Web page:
Saturday, August 21, 2010

When things go wrong...

Is there anything worse for an artist to be approaching the end of a large and promising work, only to realise theres been mistakes and the pursuit of correction has made matters worse...real or imagined, this is where the issue of a painting becoming overworked can occur.
Sometimes it helps to stop, and get a new canvas...plenty of older abstracts have abandoned fine art below them and I've got a few of those myself...it saves the canvas itself.
Point is, I'm feeling very depressed just now, but I won't be doing any Van Gogh stunts....things just aren't bad enough!

Tuesday, August 10, 2010

A trip to the Museum of International Folk Art in Santa Fe, New Mexico

I saw the most amazing collection of folk art entitled "Empowering Woman", Artisan Cooperatives that Transform Communities. Each has a different motivation: preserving a dying heritage, sustaining the environment, providing a safe haven from violence. But like we in the pagan art community, art binds them together.

I took photos of only a few of the exhibits but each is so powerful and the motivation for the cooperatives so compeling. South Africa, Manula Embroidery project which benefits peoples within South Africa suffering from Aids.

India, skilled home based embroidery and textile artisans have formed a Self Employed Womans Assoc which allows these woman to raise their own children and not leave them to others to raise and go to find work away from home.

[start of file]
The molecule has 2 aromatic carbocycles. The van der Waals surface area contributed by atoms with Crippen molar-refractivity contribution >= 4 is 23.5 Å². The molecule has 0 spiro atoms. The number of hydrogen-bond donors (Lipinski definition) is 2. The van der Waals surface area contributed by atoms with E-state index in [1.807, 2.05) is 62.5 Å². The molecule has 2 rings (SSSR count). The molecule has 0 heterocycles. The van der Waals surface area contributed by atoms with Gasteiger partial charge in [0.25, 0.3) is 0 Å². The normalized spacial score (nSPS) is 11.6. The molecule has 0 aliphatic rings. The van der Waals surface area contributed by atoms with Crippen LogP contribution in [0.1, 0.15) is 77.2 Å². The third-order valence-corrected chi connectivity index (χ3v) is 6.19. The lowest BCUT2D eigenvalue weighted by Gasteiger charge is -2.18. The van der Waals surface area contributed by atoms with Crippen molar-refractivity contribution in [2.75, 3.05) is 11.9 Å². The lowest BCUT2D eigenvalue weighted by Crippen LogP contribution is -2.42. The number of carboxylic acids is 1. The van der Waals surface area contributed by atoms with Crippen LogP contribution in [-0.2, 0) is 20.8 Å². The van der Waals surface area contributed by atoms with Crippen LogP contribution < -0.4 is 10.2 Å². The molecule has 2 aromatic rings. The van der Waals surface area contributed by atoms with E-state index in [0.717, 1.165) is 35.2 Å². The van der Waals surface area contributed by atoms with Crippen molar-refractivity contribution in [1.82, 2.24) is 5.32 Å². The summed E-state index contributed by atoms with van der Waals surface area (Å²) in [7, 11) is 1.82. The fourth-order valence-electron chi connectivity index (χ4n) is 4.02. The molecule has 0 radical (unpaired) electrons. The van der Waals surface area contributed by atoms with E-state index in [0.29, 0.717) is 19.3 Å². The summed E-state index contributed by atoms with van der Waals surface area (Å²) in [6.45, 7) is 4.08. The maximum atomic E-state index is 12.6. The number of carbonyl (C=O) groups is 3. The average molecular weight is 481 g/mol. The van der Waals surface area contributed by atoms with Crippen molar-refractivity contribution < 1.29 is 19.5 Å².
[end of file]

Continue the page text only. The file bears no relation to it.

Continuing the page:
Fighting for the life of the garabata fino plant, the Ayorea woman of Boliva weave fiber bags to sell to international markets. They have now developed new ways to cultivate similar plants and so save the original garabata plant for further generations of weavers.

Woven buttons are a beginning source of money for a fledgling project in Morocco. Without capital these women realized they would have not say in their lives or the lives of their daughters and so began the Golden Buttons Coop of Sefrou.

The beginning of the Umaja Uaso Womans Group in Kenya was not about art. It was about survival. These beginning 16 women were refugees and victims of violent crimes. The women of Umaja which means unity, sell their tribal beaded jewelry to provide income for the survival of all the women in this unique village.

The last story is the most touching and is from Rwanda. One woman Ephigenia lost 65 members of her family in 1994. Rwandan Hutus murdered some one million Tutsis. In order to survive Ephigenia worked side by side with her family's killers wife in south Province. All of these woman were left homeless, husband and childless from the violence. They banded together, shared their talents, and used it as the balm that restored their shattered lives. "Art heals the hopeless soul", says Ephigenia.

May it be so for all of us. Blessings on the New Moon.